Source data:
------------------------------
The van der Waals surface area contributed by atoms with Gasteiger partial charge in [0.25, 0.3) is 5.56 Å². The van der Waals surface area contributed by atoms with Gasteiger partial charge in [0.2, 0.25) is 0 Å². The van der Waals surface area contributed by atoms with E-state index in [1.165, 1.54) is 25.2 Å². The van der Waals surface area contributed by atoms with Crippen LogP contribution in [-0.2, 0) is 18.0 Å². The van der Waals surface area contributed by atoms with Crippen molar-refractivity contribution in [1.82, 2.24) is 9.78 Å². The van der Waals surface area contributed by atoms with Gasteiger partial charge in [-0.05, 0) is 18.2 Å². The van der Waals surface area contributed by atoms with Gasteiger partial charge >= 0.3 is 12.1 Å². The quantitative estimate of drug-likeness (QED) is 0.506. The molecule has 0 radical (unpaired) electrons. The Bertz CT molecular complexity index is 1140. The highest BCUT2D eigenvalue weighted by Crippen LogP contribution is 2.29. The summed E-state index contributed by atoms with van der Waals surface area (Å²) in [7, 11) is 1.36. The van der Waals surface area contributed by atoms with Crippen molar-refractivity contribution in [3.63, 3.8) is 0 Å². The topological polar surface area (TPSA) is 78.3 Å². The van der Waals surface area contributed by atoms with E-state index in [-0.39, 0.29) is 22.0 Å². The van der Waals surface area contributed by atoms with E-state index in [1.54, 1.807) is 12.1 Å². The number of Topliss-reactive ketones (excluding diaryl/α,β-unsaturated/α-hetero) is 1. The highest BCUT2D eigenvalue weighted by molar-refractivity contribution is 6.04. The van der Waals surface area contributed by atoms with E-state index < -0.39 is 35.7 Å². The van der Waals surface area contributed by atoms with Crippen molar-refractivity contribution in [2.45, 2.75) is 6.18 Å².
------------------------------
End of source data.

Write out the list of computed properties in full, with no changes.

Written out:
The van der Waals surface area contributed by atoms with Gasteiger partial charge in [0.25, 0.3) is 5.56 Å². The van der Waals surface area contributed by atoms with Gasteiger partial charge in [0.2, 0.25) is 0 Å². The van der Waals surface area contributed by atoms with E-state index in [1.165, 1.54) is 25.2 Å². The van der Waals surface area contributed by atoms with Crippen LogP contribution in [-0.2, 0) is 18.0 Å². The van der Waals surface area contributed by atoms with Crippen molar-refractivity contribution in [1.82, 2.24) is 9.78 Å². The van der Waals surface area contributed by atoms with Gasteiger partial charge in [-0.05, 0) is 18.2 Å². The van der Waals surface area contributed by atoms with Gasteiger partial charge >= 0.3 is 12.1 Å². The quantitative estimate of drug-likeness (QED) is 0.506. The molecule has 0 radical (unpaired) electrons. The Bertz CT molecular complexity index is 1140. The highest BCUT2D eigenvalue weighted by Crippen LogP contribution is 2.29. The summed E-state index contributed by atoms with van der Waals surface area (Å²) in [7, 11) is 1.36. The van der Waals surface area contributed by atoms with Crippen molar-refractivity contribution in [3.63, 3.8) is 0 Å². The topological polar surface area (TPSA) is 78.3 Å². The van der Waals surface area contributed by atoms with E-state index in [-0.39, 0.29) is 22.0 Å². The van der Waals surface area contributed by atoms with E-state index in [1.54, 1.807) is 12.1 Å². The number of Topliss-reactive ketones (excluding diaryl/α,β-unsaturated/α-hetero) is 1. The highest BCUT2D eigenvalue weighted by molar-refractivity contribution is 6.04. The van der Waals surface area contributed by atoms with E-state index < -0.39 is 35.7 Å². The van der Waals surface area contributed by atoms with Crippen molar-refractivity contribution in [2.45, 2.75) is 6.18 Å².